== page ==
Kevin Young, Rob Mackowiak, Armando Rios, John Vander Wal, Derek Bell, and Randal Simon have all been in Wilson's way at some point in the last three years. Not one of them has been superior to Wilson during that time, and now, on the cusp of a season when he could finally expect to get the playing time he deserves, the roadblock has been thrown up again, this time in the forms of Raul Mondesi and the second coming of the Sausage King.
Signings like this would be fine if Dave Littlefield didn't have a better, younger player around, and if he could be expected to trade the signees for something useful around the deadline. Of course, Wilson is younger and better, and Littlefield's record on flipping fungibles for goodies is uninspiring. Besides, short a crane and a giant, titanium pancake turner, I don't think flipping Randall Simon is physically possible.
If the rest of the Pittsburgh bench has a discernable function, it's to make the starters look less appalling, and as lofty as the goal may seem, this group is up to the task.
I've mentioned Bobby Hill earlier, and while he's got a shot at coming out of camp with the starting second base job, the question is what will happen when Freddy Sanchez is ready to go. If he stays with the team, he'll be the best bat off the bench besides Craig Wilson, and that might be the way to go with Hill. The other two options are to trade him, or let him learn third base. The first option won't garner anything in return, and the second, while interesting based on the team's talent base at the hot corner, doesn't fit well with Hill's skillset at the plate. Not that the Pirates have any legitimate alternatives. He's looking more and more like a tweener, and using him in a utility role might be the best thing for all involved.
Others in the infield mix include Rob Mackowiak, who isn't likely to go anywhere since he can play both infield and outfield, and Abraham Nunez. Mackowiak isn't great with the stick, but he's better than Jack Wilson, and he's the kind of player who's versatility can be useful as long as he doesn't get more than 200 at bats. Not the case with Nunez, though. He doesn't get on base, doesn't have power, and doesn't hit for average. He is hopeless at the plate, and the only thing that keeps him in a Major League job is the fact that he's the only player on the roster that can back up Jack Wilson at shortstop. He'll be on the team.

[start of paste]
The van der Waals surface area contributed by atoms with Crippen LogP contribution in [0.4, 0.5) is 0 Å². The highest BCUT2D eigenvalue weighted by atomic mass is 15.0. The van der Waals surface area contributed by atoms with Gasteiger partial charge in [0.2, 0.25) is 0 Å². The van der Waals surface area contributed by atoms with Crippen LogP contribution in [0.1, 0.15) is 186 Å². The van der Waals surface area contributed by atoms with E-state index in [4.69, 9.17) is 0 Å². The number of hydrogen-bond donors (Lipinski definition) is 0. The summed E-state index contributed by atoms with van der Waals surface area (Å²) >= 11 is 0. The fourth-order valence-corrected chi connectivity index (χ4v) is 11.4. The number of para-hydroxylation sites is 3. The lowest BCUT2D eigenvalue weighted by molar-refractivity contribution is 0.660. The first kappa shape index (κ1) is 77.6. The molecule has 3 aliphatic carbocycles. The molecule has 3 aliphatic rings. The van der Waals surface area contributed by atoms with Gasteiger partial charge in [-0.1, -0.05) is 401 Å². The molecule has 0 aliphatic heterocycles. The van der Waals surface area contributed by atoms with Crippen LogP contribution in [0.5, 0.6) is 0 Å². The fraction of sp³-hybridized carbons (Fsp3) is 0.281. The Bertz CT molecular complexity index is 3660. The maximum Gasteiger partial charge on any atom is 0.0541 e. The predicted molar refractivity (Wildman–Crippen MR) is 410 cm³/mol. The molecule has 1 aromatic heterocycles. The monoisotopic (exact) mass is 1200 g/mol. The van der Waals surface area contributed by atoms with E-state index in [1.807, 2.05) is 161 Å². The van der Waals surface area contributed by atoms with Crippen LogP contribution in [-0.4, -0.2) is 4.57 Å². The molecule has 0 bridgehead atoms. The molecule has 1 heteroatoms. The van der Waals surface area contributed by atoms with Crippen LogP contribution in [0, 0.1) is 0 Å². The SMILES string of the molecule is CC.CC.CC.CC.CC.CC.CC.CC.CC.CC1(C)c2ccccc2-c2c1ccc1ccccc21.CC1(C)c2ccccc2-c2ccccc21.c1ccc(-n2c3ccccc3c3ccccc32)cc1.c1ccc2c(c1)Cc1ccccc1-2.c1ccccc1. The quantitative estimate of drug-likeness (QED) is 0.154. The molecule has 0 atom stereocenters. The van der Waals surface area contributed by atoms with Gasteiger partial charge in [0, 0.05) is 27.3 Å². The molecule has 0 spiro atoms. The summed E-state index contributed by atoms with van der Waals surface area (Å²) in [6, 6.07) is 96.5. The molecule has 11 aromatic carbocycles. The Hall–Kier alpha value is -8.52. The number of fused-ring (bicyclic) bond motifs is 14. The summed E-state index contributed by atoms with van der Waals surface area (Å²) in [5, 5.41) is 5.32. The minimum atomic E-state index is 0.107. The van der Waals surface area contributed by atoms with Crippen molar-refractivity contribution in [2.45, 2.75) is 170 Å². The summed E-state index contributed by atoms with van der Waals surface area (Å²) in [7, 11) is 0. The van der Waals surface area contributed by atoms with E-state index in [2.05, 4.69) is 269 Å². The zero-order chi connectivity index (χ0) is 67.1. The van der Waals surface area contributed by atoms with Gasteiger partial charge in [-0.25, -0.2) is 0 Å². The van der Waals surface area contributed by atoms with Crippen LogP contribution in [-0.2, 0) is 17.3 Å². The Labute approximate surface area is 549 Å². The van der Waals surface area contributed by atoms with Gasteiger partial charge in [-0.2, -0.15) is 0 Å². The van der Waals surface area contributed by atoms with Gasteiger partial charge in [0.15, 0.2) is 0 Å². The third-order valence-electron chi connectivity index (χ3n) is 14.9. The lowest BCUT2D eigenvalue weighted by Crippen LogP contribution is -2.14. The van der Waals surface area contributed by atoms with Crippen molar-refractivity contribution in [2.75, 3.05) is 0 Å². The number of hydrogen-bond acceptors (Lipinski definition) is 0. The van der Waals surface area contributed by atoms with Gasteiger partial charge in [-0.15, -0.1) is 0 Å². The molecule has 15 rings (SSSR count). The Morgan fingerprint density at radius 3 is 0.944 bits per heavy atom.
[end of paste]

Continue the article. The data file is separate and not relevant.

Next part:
Daryle Ward continues to get jobs based on the hope that his failed prospectdom will turn into a story of redemption, like Seabiscuit or The Rookie or Happy Gilmore. Unfortunately, Ward's career is looking more like an episode of Gilligan's Island, and guess who's the Skipper? I wish I could say he'll get off the island, but like those crazy castaways, he just doesn't have what it takes. Although theoretically capable of playing the outfield, he's more physically suited to first base and the requisite thud-inducing fall to his right.
This year's designated catch and throw guy is Humberto Cota. Backup receivers don't mean much when Jason Kendall's around, since he tends to catch all but a handful of games. He may come into play if Kendall gets traded, though, and that means one less useful bat in the lineup. He's young and cheap, which is good, but if thrust into a full-time job, his benchiness will become more apparent than ever.
This team is really a mess. The organization's strength is in starting pitching, both at the major and minor league level, but everything else is hit and miss at best. Jason Bay and Freddie Sanchez seem to have the team's goodwill, but they are the only young position players who are so blessed. Those two could be part of the foundation of the next good Pirates team, but there are a lot of holes to fill, and with the organization's financial constraints, they will have to be filled with internal candidates, of which there are not nearly enough. Good drafts and savvy trades could get Pittsburgh a taste of success, but even doing all the right things won't bring that good team for a long time.